Ahead of Attorney General William Barr's hearing on Capitol Hill Wednesday, Fox News "Special Report" host Bret Baier said that Robert Mueller acknowledged that Barr's controversial summary of the Special Counsel's investigation was not incorrect, despite raising some concerns about its execution and the ensuing media coverage.
It was revealed Tuesday night by The Washington Post that Mueller expressed in both a letter and a phone call to Barr that he was frustrated by Barr's summary of his investigation, and the resulting media coverage of it.
Mueller wrote in a letter to Barr that the attorney general's interpretation of his investigation "did not fully capture the context, nature, and substance of this office’s work and conclusions."
During an appearance on "America's Newsroom" on Wednesday, Baier pointed out that although Mueller did get in contact with Barr about his letter, a Department of Justice spokesperson said that Mueller did not believe that Barr's conclusions were inaccurate.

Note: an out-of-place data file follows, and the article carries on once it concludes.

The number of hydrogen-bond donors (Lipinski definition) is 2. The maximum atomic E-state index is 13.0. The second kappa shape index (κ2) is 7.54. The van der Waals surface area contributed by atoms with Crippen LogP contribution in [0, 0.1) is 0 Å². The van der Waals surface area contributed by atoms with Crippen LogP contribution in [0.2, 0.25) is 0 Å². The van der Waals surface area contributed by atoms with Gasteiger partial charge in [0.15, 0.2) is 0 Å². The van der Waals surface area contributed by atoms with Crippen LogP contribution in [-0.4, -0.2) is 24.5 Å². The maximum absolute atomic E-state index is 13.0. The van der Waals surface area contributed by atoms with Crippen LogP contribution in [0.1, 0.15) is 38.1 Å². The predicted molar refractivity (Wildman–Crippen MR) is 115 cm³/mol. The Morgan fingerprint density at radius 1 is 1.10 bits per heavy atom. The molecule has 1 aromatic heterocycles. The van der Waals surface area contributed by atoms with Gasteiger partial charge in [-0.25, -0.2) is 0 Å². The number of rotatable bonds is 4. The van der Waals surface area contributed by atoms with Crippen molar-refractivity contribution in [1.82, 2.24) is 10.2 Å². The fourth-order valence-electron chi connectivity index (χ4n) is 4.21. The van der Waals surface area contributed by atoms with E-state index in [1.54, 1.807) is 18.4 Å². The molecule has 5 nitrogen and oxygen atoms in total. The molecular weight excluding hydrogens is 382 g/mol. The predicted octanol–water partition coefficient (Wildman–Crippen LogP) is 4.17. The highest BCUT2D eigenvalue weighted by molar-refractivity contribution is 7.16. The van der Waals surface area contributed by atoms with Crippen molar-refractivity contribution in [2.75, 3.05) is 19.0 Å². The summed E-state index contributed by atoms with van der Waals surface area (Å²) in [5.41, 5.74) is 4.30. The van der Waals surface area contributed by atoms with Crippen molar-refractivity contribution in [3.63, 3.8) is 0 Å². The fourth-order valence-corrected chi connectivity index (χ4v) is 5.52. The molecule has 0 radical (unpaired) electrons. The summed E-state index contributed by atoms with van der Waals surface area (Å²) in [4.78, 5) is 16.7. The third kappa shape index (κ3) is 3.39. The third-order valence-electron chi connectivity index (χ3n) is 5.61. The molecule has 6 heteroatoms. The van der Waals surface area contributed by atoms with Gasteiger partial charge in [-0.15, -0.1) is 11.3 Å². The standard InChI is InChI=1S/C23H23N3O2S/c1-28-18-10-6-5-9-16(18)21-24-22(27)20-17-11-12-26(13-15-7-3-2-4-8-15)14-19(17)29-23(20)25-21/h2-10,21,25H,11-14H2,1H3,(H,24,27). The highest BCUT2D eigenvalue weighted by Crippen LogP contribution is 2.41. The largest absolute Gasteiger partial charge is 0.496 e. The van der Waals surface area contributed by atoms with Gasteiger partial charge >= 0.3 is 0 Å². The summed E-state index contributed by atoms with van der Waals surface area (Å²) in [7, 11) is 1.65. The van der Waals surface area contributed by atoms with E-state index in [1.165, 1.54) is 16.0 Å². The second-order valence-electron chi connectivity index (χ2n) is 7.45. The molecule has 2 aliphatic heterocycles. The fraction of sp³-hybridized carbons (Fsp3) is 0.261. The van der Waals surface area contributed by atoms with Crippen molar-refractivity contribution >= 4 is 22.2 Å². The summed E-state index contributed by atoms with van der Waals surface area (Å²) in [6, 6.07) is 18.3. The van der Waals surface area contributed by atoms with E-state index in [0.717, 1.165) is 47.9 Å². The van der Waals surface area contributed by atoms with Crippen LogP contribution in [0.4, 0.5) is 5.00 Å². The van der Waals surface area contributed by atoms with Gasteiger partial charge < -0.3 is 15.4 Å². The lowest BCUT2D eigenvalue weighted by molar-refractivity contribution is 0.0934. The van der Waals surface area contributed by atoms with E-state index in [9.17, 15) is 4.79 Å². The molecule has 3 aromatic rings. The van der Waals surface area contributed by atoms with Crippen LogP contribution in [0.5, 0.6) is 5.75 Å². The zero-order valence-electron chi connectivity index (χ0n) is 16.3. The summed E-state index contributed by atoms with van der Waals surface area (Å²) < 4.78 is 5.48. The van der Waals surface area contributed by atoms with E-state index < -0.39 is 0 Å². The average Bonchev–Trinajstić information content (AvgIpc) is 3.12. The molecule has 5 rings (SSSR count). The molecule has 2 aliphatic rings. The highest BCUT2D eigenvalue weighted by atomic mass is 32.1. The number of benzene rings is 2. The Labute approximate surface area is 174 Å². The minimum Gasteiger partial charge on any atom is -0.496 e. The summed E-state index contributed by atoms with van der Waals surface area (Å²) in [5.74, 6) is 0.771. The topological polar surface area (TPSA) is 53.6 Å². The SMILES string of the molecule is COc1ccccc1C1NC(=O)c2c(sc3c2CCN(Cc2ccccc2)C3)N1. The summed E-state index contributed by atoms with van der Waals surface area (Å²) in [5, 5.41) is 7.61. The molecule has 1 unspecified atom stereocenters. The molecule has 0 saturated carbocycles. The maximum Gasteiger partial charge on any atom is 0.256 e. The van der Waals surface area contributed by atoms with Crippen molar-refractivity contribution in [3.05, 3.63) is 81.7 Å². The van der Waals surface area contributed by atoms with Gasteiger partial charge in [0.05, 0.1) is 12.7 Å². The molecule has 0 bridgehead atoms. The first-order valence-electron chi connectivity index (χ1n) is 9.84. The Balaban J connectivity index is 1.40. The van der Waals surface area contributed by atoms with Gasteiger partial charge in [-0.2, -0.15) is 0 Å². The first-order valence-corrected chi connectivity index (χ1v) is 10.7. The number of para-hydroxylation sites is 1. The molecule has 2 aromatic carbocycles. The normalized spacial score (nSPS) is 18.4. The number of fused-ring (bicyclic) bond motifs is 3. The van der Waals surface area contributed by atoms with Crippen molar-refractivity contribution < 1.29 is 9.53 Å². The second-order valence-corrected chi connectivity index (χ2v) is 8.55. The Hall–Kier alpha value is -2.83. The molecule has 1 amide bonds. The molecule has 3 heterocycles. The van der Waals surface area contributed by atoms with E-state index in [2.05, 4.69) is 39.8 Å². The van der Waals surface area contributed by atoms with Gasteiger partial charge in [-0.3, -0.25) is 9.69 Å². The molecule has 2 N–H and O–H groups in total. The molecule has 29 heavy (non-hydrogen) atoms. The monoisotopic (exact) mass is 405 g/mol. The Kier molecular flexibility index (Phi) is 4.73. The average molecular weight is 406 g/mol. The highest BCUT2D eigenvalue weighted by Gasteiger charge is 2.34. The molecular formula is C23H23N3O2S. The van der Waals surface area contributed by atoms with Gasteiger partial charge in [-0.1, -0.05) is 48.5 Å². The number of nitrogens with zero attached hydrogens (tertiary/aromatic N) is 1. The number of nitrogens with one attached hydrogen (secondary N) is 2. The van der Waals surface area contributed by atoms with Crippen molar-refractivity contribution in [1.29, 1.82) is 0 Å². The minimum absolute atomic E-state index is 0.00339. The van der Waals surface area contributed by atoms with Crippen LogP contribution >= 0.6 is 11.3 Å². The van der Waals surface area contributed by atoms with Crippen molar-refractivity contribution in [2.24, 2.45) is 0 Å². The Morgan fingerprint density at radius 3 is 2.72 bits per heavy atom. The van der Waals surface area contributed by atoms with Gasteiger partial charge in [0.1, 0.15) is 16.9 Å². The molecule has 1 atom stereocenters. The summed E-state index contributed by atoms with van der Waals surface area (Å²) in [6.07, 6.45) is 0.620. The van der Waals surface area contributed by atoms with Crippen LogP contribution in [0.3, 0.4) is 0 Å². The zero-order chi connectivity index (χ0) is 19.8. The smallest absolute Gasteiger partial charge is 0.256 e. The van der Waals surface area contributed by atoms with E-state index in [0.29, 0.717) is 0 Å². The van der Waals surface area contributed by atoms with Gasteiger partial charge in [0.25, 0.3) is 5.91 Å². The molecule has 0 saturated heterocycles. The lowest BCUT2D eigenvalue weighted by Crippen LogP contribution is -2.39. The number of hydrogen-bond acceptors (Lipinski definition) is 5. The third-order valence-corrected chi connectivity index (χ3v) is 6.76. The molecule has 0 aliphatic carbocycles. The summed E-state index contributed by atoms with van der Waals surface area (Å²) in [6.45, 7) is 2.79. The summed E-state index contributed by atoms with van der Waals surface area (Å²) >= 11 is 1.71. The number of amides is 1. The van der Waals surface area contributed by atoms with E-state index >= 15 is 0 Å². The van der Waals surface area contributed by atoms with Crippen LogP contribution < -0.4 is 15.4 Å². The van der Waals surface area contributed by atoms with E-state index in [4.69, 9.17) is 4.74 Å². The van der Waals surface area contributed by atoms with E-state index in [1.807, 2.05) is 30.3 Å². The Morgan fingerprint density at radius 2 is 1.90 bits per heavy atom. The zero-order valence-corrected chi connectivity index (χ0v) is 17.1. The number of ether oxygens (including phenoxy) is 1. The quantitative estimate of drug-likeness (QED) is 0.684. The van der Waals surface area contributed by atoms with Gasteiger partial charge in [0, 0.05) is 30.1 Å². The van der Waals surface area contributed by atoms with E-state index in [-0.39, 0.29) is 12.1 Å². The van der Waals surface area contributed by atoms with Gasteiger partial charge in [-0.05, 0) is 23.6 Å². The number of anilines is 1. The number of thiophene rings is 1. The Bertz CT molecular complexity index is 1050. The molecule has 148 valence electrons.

Specifically, Baier highlighted the phone call between Barr and Mueller, which was described by the spokesperson as "cordial and professional."
"The Special Counsel emphasized that nothing in the Attorney General’s March 24 letter was inaccurate or misleading," the spokeswoman told "The Washington Post."
"But, he expressed frustration over the lack of context and the resulting media coverage regarding the Special Counsel’s obstruction analysis."
Baier argued that the Attorney General will face rigorous questioning this week, and so it was important to recognize that Mueller did acknowledge that Barr's conclusions were not wrong.
"That gets lost in all of the hubbub of this letter," Baier said. "Do I agree that Barr is going to get grilled? One hundred percent. Are there many questions about obstruction of justice and why Mueller doesn't get to a conclusion in the 10 instances? Yes. But, from the phone call description, he concedes that it's not inaccurate," he said.
Barr took the stand Wednesday morning to answer questions from the Senate Judiciary Committee about his letter on the Mueller investigation. He may testify before the House Judiciary Committee on Thursday if a resolution can be found regarding whether the committee members themselves will question Barr or if it will be done by their lawyers.